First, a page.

Passion Counts: Patton Oswalt Edition

Lest any of you think I’m going to populate the blog with repeatedly grim tales of people being sucky (as I have for a couple Wednesdays and this morning), I just wanted to highlight the Patton Oswalt interview I linked in last week’s post about film distribution.

Patton Oswalt, circa 2018 (the time of the interview)

Really, if you are at all interested in his career or perspective on things (he is a tremendous film geek in addition to his other geekdoms), the hour will fly by. And it’s applicable to any creative industry.

Lies, Damn Lies, and Hollywood Accounting

Last Wednesday’s post about how some film distributors led to some discussion amongst friends on the Interwebs and elsewhere. One colleague who’s been a filmmaker and exhibitor pointed out how there are so many sticky problems with film distribution, it’s a difficult problem to handle — and there are definitely some issues with some of the smaller distributors. However, that made me think of how the major distributors engage in creative accounting that’s about as alluring as a blow to the nether regions. For example, did you know the Harry Potter films, in one way, didn’t make money?

They gaze in horror at the dark magic that is Hollywood accounting.

There’s nothing I can really add to this that will be additionally edifying, but for those of you who didn’t know about these shenanigans, now you know.


Moon Knight: For when you might have to get a little bit crazy…

The comic collecting of my youth was dominated by some of the less popular titles (e.g. Rom), including some that came and went in various volumes of subsequent comic book series (e.g. Alien Legion) — what nowadays we might call “reboots”

One of my favorite examples of this was Moon Knight, because every new comic series of the character seemed to focus on different aspects of the mercenary-turned-“Fist of Khonshu.”

However, one of the most interesting aspects of this particular superhero is that, when not dressed up in his superhero regalia, he assumed multiple alter egos in different social strata to find out information — and sometimes you had to wonder which identity was real. The character certainly did. With that in mind, watch on:

As I may have mentioned elsewhere, I essentially stopped collecting almost all comics in the early 90s, which has led to what I find a very enjoyable situation: I understand the basics about most of the long-running superheroes and supervillains, but have no earthly idea about anything that’s happened in the comics for the past 30 years.

That means whenever I watch an Arrowverse show or MCU film, I can be delightfully surprised even if the plot is taken wholesale from some recent run in the comics. I have no problem with many a friend who has continued to follow their favored comic crusaders in the intervening decades, but my ignorance in these matters has, time and again, proven to be superheroic bliss.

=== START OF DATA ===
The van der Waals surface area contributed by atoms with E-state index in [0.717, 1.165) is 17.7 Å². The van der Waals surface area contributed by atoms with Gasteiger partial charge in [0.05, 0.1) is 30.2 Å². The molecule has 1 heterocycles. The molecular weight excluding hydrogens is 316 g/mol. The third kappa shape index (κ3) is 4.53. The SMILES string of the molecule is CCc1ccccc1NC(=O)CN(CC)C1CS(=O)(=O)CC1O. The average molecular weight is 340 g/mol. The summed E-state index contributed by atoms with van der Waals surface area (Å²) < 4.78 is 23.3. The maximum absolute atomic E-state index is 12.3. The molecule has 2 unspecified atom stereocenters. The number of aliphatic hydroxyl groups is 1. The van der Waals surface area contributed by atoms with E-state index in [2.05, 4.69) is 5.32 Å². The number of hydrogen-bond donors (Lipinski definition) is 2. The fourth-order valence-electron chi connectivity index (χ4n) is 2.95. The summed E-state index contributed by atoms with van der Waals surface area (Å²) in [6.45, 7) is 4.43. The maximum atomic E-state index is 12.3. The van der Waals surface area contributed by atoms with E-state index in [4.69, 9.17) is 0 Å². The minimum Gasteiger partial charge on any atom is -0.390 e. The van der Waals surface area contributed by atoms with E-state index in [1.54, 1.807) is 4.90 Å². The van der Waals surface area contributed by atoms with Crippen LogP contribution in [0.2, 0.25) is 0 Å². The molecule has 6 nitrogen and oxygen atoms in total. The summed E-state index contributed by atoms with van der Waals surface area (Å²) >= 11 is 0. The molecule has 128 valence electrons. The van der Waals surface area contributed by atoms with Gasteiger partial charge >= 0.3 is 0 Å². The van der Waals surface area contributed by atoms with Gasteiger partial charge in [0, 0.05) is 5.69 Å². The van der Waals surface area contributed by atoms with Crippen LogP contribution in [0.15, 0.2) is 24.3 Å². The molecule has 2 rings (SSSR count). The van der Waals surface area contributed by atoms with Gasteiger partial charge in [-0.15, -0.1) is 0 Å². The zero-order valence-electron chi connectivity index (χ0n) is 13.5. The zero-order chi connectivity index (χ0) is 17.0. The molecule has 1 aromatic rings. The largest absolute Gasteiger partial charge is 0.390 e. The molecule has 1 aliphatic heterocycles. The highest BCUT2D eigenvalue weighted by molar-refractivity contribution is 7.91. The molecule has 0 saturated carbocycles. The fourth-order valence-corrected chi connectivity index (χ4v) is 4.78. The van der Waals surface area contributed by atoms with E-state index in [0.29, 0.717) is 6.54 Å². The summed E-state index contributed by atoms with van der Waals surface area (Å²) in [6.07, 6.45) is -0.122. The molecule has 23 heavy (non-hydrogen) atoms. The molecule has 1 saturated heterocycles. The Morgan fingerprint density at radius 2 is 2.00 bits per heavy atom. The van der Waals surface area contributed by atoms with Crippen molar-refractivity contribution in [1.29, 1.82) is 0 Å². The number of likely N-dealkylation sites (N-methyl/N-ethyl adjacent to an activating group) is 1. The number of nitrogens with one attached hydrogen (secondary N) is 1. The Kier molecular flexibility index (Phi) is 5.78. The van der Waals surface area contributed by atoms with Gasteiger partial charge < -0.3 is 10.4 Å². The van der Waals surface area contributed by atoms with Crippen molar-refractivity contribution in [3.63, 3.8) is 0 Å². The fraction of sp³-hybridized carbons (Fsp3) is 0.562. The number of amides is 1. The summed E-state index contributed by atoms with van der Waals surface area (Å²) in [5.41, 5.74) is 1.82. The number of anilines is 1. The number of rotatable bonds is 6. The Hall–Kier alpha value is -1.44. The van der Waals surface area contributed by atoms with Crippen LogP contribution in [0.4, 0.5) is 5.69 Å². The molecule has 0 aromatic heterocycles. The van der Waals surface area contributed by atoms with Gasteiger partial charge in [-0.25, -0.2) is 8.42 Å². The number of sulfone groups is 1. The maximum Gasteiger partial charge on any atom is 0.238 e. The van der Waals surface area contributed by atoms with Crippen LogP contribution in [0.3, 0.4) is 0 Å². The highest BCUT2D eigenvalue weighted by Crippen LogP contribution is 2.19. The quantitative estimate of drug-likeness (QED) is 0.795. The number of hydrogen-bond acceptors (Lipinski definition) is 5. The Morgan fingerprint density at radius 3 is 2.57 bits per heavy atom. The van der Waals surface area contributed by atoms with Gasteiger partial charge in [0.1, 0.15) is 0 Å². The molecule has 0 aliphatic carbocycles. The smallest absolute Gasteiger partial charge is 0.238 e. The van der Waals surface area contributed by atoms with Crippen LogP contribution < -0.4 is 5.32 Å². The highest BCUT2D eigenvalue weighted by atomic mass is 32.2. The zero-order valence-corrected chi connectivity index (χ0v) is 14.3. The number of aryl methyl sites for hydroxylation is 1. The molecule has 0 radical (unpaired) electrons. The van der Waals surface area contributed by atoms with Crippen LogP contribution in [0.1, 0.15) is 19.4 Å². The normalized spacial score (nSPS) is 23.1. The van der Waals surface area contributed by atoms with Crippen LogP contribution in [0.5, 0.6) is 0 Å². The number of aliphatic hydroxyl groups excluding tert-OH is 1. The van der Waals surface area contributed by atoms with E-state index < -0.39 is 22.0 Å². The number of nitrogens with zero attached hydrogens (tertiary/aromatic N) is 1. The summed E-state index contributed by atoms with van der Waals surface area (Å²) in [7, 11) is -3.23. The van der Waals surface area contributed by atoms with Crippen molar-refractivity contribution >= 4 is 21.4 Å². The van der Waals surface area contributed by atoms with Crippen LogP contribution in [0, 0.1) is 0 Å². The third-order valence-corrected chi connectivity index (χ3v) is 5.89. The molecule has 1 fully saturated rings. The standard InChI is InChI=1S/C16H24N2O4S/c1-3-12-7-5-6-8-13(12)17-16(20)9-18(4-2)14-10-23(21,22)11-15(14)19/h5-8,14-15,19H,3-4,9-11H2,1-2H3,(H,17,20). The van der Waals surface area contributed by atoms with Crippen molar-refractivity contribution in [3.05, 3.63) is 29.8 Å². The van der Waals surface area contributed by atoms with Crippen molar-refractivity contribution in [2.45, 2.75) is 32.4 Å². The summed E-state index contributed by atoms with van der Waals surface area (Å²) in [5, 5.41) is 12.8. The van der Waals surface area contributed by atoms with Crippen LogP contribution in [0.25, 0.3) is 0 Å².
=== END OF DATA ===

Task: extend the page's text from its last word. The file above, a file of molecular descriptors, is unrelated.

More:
So I really have no idea what’s happened to Moon Knight since 1994, but if they’re going for the crazy, I am here for it.

Da Vinci: Code for “Meh”

I had another post slated for today, but, I figured I’d be a bit more timely, considering the video above came out this past Sunday.

John Oliver can lambaste and rant with the best of them, and his snark regarding the pop culture phenomenon of The Da Vinci Code speaks to me. Why? Because I was convinced by a number of very energetic people to go forth and read now –right now– The Da Vinci Code and in the history of things people have urged me to watch or read or listen to “right now,” this is possibly the most mismatched. Tain’t my thing. Watch and perhaps you can guess why…


The New Paradigm of Film Distributors Really Not Caring About Their Films

If you read last Wednesday’s post about standardization of suck that is the McDonald’s ice cream machine, you hopefully felt a little irritation — assuming you believe in truth, justice, and lovely intangibles.

Well, alas, I have more fuel for the ire fire, which I have a special interest due to my connection to filmmaking and knowing many a fellow indie producer who is either in this position or about to be.

Now, if you’re like me, you find this more than a little annoying. I mean, any indie filmmaker understands they need to wear multiple hats, often at once, to get their film completed and out into the world. But it really shouldn’t be too much to ask that people whose livelihood is based on your movie making money for them to care about, not the movie, but how to make sure that money maximizes money for them.

It reminds me of Patton Oswalt talking about having passion for the industry you’re in whether it’s running a comedy club booking stand-up comics or, say, distributing films. Enjoy the industry you’re in on one or more levels. There are so many other jobs you could do if you don’t care about this one. And I like that the discussion that especially when it comes to artistic and creative pursuits, it’s about being a fan and a ‘connoisseur’ of whatever the pursuit is… and you can be a fan at any budget level (some of that discussion begins at the 16:28 mark, but the whole interview is great).